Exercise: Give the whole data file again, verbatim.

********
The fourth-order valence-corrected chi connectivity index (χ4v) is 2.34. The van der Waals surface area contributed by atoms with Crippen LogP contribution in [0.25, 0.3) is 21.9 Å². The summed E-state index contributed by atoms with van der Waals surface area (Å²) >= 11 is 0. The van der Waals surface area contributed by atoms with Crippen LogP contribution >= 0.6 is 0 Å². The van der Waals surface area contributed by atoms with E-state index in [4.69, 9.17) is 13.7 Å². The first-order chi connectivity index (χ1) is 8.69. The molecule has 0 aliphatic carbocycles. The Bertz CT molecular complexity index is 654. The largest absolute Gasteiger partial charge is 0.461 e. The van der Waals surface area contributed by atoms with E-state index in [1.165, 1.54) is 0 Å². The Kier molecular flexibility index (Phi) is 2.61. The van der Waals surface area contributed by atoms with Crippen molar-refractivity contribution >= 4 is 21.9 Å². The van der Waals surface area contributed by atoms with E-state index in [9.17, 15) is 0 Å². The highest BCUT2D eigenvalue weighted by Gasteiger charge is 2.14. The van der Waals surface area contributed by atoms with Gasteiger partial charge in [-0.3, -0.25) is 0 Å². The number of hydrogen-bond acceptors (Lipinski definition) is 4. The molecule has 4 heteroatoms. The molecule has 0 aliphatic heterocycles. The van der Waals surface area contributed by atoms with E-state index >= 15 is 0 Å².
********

The fourth-order valence-corrected chi connectivity index (χ4v) is 2.34. The van der Waals surface area contributed by atoms with Crippen LogP contribution in [0.25, 0.3) is 21.9 Å². The summed E-state index contributed by atoms with van der Waals surface area (Å²) >= 11 is 0. The van der Waals surface area contributed by atoms with Crippen LogP contribution >= 0.6 is 0 Å². The van der Waals surface area contributed by atoms with E-state index in [4.69, 9.17) is 13.7 Å². The first-order chi connectivity index (χ1) is 8.69. The molecule has 0 aliphatic carbocycles. The Bertz CT molecular complexity index is 654. The largest absolute Gasteiger partial charge is 0.461 e. The van der Waals surface area contributed by atoms with E-state index in [1.165, 1.54) is 0 Å². The Kier molecular flexibility index (Phi) is 2.61. The van der Waals surface area contributed by atoms with Crippen molar-refractivity contribution >= 4 is 21.9 Å². The van der Waals surface area contributed by atoms with E-state index in [9.17, 15) is 0 Å². The highest BCUT2D eigenvalue weighted by Gasteiger charge is 2.14. The van der Waals surface area contributed by atoms with Gasteiger partial charge in [-0.3, -0.25) is 0 Å². The number of hydrogen-bond acceptors (Lipinski definition) is 4. The molecule has 4 heteroatoms. The molecule has 0 aliphatic heterocycles. The van der Waals surface area contributed by atoms with E-state index >= 15 is 0 Å².